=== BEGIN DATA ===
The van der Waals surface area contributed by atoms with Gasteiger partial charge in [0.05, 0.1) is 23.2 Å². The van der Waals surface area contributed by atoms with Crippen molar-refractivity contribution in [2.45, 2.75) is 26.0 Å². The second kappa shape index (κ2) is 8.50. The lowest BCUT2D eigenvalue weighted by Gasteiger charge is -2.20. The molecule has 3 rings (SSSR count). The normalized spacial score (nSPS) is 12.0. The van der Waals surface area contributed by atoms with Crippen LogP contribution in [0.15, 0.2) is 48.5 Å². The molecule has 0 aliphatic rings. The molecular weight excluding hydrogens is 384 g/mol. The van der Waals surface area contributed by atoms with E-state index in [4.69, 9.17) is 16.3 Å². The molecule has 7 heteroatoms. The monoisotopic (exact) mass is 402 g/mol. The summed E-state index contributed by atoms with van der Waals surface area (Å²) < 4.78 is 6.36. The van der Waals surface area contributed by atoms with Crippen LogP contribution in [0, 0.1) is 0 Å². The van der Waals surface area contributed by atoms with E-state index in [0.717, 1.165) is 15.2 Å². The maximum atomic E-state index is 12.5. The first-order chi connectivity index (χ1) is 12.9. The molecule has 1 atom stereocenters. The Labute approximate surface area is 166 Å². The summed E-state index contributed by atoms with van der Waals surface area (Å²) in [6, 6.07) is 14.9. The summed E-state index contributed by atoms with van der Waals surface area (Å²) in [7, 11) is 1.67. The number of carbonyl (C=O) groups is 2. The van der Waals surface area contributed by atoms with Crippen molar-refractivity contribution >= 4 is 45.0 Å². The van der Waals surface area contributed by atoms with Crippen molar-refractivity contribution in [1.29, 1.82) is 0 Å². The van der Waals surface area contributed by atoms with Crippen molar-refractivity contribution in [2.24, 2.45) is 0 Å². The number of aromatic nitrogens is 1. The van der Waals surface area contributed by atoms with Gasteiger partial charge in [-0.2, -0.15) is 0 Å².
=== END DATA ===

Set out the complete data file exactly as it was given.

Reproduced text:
The van der Waals surface area contributed by atoms with Gasteiger partial charge in [0.05, 0.1) is 23.2 Å². The van der Waals surface area contributed by atoms with Crippen molar-refractivity contribution in [2.45, 2.75) is 26.0 Å². The second kappa shape index (κ2) is 8.50. The lowest BCUT2D eigenvalue weighted by Gasteiger charge is -2.20. The molecule has 3 rings (SSSR count). The normalized spacial score (nSPS) is 12.0. The van der Waals surface area contributed by atoms with Crippen LogP contribution in [0.15, 0.2) is 48.5 Å². The molecule has 0 aliphatic rings. The molecular weight excluding hydrogens is 384 g/mol. The van der Waals surface area contributed by atoms with E-state index in [4.69, 9.17) is 16.3 Å². The molecule has 7 heteroatoms. The monoisotopic (exact) mass is 402 g/mol. The summed E-state index contributed by atoms with van der Waals surface area (Å²) < 4.78 is 6.36. The van der Waals surface area contributed by atoms with Crippen LogP contribution in [0, 0.1) is 0 Å². The van der Waals surface area contributed by atoms with E-state index in [0.717, 1.165) is 15.2 Å². The maximum atomic E-state index is 12.5. The first-order chi connectivity index (χ1) is 12.9. The molecule has 1 atom stereocenters. The Labute approximate surface area is 166 Å². The summed E-state index contributed by atoms with van der Waals surface area (Å²) in [6, 6.07) is 14.9. The summed E-state index contributed by atoms with van der Waals surface area (Å²) in [7, 11) is 1.67. The number of carbonyl (C=O) groups is 2. The van der Waals surface area contributed by atoms with Crippen molar-refractivity contribution >= 4 is 45.0 Å². The van der Waals surface area contributed by atoms with Crippen molar-refractivity contribution in [1.29, 1.82) is 0 Å². The van der Waals surface area contributed by atoms with Crippen molar-refractivity contribution in [2.24, 2.45) is 0 Å². The number of aromatic nitrogens is 1. The van der Waals surface area contributed by atoms with Gasteiger partial charge in [-0.2, -0.15) is 0 Å².